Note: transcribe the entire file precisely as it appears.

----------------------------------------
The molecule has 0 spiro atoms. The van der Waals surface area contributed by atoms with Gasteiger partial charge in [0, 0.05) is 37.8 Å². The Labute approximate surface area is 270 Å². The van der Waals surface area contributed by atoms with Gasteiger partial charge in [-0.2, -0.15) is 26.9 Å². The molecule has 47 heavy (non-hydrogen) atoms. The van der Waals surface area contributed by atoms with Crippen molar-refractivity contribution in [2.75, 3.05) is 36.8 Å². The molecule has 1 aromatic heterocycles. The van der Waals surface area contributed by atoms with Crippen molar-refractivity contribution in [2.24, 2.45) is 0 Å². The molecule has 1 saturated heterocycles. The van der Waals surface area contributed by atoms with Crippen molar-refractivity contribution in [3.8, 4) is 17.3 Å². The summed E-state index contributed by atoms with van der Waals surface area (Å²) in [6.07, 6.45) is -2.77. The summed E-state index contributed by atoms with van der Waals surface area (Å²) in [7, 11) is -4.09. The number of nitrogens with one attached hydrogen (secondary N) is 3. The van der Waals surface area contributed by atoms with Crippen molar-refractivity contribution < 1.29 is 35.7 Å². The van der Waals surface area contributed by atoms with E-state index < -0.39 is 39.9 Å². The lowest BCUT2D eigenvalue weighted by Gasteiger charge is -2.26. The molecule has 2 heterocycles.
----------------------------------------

The molecule has 0 spiro atoms. The van der Waals surface area contributed by atoms with Gasteiger partial charge in [0, 0.05) is 37.8 Å². The Labute approximate surface area is 270 Å². The van der Waals surface area contributed by atoms with Gasteiger partial charge in [-0.2, -0.15) is 26.9 Å². The molecule has 47 heavy (non-hydrogen) atoms. The van der Waals surface area contributed by atoms with Crippen molar-refractivity contribution in [2.75, 3.05) is 36.8 Å². The molecule has 1 aromatic heterocycles. The van der Waals surface area contributed by atoms with Crippen molar-refractivity contribution in [2.24, 2.45) is 0 Å². The molecule has 1 saturated heterocycles. The van der Waals surface area contributed by atoms with Crippen molar-refractivity contribution in [3.8, 4) is 17.3 Å². The summed E-state index contributed by atoms with van der Waals surface area (Å²) in [6.07, 6.45) is -2.77. The summed E-state index contributed by atoms with van der Waals surface area (Å²) in [7, 11) is -4.09. The number of nitrogens with one attached hydrogen (secondary N) is 3. The van der Waals surface area contributed by atoms with Crippen molar-refractivity contribution < 1.29 is 35.7 Å². The van der Waals surface area contributed by atoms with E-state index < -0.39 is 39.9 Å². The lowest BCUT2D eigenvalue weighted by Gasteiger charge is -2.26. The molecule has 2 heterocycles.